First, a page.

I was interviewed by Canadian travel Baxter Media about what it’s like to be a #travel advisor right now. https://travelcourier.ca/hows-it-going-really/ The workload to ensure all my travelling clients are able to enter, transit, test, prove their vax has been wild – but – we’re travelling again.
https://travelcourier.ca/hows-it-going-really/ by Ann Rupenstein – October 7, 2021
Sheila Gallant-Halloran describes her job as a travel advisor as being “at least three times more complicated than it was before COVID.”
Why? The owner Lush Life Travel, an affiliate of Vision Travel, explains that among other things she now has to guide clients through constantly shifting requirements before proceeding with a single booking.
“It’s wild, but as a travel advisor, I have to check not only my clients’ passports, but also their vaccine records right now,” Gallant-Halloran tells Travel Courier. “I have to check and recheck entry requirements for countries with tools like Sherpa and IATA Timatic, and cross reference and check against each country’s specific rules. I also have to check not just that my clients are vaccinated, but also which vaccines they have. Many Canadians have AstraZeneca or a mixed dose regimen of vaccines… and the rules of entry can differ for countries or cruise lines as to whether those with AstraZeneca or a mixed dose are considered fully vaccinated.”
The Virtuoso travel advisor believes a universally accepted vaccine passport for travellers would go along way — but is realistic that it won’t come soon enough — and fully supports the industry shift towards vaccination requirements for travel.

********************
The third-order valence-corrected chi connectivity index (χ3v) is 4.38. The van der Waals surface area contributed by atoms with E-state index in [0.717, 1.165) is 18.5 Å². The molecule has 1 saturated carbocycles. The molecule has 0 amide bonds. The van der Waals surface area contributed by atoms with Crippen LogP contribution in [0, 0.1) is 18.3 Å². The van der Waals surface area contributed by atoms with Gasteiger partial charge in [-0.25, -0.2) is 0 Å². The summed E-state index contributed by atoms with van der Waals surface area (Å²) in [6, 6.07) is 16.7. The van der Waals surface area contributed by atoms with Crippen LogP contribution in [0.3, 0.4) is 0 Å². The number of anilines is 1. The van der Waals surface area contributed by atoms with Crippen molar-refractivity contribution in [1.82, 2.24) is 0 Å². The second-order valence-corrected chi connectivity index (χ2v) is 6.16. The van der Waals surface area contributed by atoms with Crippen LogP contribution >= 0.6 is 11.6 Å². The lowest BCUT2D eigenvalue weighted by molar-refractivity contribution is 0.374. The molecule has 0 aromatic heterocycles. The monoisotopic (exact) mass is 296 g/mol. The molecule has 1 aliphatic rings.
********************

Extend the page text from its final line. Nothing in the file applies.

“I am fully supportive about requiring travellers to be fully vaccinated to travel, and my clients are too, whether it’s a tour operator, an airline, a rail company, a river cruise company — everyone,” she says. “I honestly don’t think I’d recommend any unvaccinated passengers to travel internationally right now. Else, they’d run the risk of rules changing either before they go, or after they got to where they were and get stuck, or quarantined.”
Although bookings started to increase back in March and April as Canada’s vaccine rates started to climb, she says they’ve hit a plateau again since the news of the onset of the Delta variant and cases mounting in the US.
“I’m still cancelling and rebooking trips, which is exhausting. Sometimes, travel advisors, especially ITAs, can feel like we have a bit of PTSD. It was not fun to have some world cruises and polar trips cancel again recently,” she says. “But, I am seeing more of my clients start to book, and hearing from some clients I hadn’t booked in five plus years. Some are venturing to Europe now, either on river cruises, or I’m customizing FITs to visit one or two countries. Some are travelling across Canada with summer or fall bookings to Newfoundland, and the Rocky Mountaineer, as well as some Northern Lights trips in the spring.”
However, Gallant-Halloran notes that 85% of her current client bookings are spread out over 2022 and 2023.
“It used to be we were worried about over-tourism,” she says. “Now we have to worry about the impact of 18 months of under-tourism, and the devastation to the entire travel and tourism industry,” she says. “One in ten jobs worldwide are in the travel and tourism industry, and until travel and tourism recovers, there will be no economic stability. Every piece of our travel and tourism industry has been severely impacted. We need more government protections and funding for the travel and tourism sector in Canada (and not just all inbound initiatives). And we all have to all work together to rebuild, and ensure we do it sustainably. Re-generative travel will be key for all of us. We have to build a new normal together.”